New Zealand’s first Gender Attitudes Survey shows strong ideas about what boys and men “should” be like hold us all back

Gender Equal NZ, led by the National Council of Women, has today released the results of New Zealand’s first Gender Attitudes Survey, along with the Good Guys animated short film and infographic.

“We carried out this demographically representative survey with Research NZ in late 2017” says National Council of Women CE and Gender Equal NZ spokesperson Gill Greer.  “The Gender Attitudes Survey tested attitudes around gender roles – in the household, at school, at work and in the community and gives us a snapshot of where we’re at in New Zealand on gender”

“The good news is most New Zealanders recognise gender equality is a fundamental right for all of us. But we are seeing a pocket of New Zealanders that hold old-fashioned views about gender stereotypes and roles” says Gill, “these views hold all New Zealanders back from achieving true gender equality.”

The results show there are some strong ideas about what girls and women can do and be, and even more about what boys and men “should” be like – and what makes a “real man”.

  • 1 in 5 New Zealanders do not believe it’s ok for boys to play with dolls
  • 31% of men think that a man who doesn’t fight back when he’s pushed around will lose respect as a man
  • 19% of New Zealanders think it is more important for men to be seen in a position of power in NZ society

“These strong ideas about being a man put sexual prowess, being strong and making money above empathy, being kind and vulnerability. But these are important skills for Good Guys and people of all genders” says Gill. These attitudes also reinforce the idea that men are superior to women, and that women are naturally passive and submissive.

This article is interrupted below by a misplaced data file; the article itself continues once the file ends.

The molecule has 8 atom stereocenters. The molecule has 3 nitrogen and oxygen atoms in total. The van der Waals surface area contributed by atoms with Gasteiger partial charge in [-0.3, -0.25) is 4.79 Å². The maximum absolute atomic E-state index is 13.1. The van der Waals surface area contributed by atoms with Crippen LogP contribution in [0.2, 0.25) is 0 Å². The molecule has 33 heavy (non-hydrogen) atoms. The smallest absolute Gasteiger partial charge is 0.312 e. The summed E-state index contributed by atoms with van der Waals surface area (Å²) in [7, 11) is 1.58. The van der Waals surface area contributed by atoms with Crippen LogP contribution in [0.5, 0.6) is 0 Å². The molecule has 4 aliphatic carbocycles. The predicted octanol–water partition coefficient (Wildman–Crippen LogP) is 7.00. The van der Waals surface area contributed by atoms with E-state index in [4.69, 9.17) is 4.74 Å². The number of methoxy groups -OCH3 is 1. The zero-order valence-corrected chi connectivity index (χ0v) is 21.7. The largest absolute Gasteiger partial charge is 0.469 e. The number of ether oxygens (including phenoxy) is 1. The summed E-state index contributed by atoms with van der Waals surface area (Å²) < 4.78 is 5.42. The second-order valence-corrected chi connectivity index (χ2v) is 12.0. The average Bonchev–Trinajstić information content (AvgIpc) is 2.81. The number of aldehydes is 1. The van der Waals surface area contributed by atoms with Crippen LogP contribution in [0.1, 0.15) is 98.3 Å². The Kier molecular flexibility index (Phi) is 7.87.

Gender Equal NZ wants all New Zealanders to question ideas about “real men” that get in the way of men being Good Guys – with good relationships with their kids, partners, friends and everyone else.  “We’ve created a Good Guys animated film and infographic which New Zealanders can use, and share, as a starting point to question these ideas which hurt us all” says Gill.

Good Guys Spokesperson and It’s Not OK Champion Jeremy Epairama says “These ideas of what makes a “real man” are harmful. They leave men who can’t live up to them feeling like they are failing at being a man.”

“These ideas hurt all of us” says Jeremy “including women and other genders. They lead to heavy drinking, poor health and dangerous driving.  They create barriers which prevent male survivors of sexual violence from getting help. They contribute to men’s violence towards women and other genders – from sexual harassment to partner violence to rape.”

Jeremy is one of eight Good Guys Spokespeople that are working with Gender Equal NZ to encourage New Zealanders to stand up to these old-fashioned views and help drive change.

Good Guys Spokesperson and It’s Not OK Champion Richie Hardcore supports the call to action. “Men who see what’s wrong with that sexist joke or that creepy behaviour – you won’t be the only man who’s uncomfortable. Be a Good Guy – speak out, you can make a difference.”

“Eight men kill themselves every week in New Zealand” says Richie, “It’s time to change these old-fashioned attitudes, for all of us.”

The Good Guys animated film and infographic can be viewed at www.genderequal.nz

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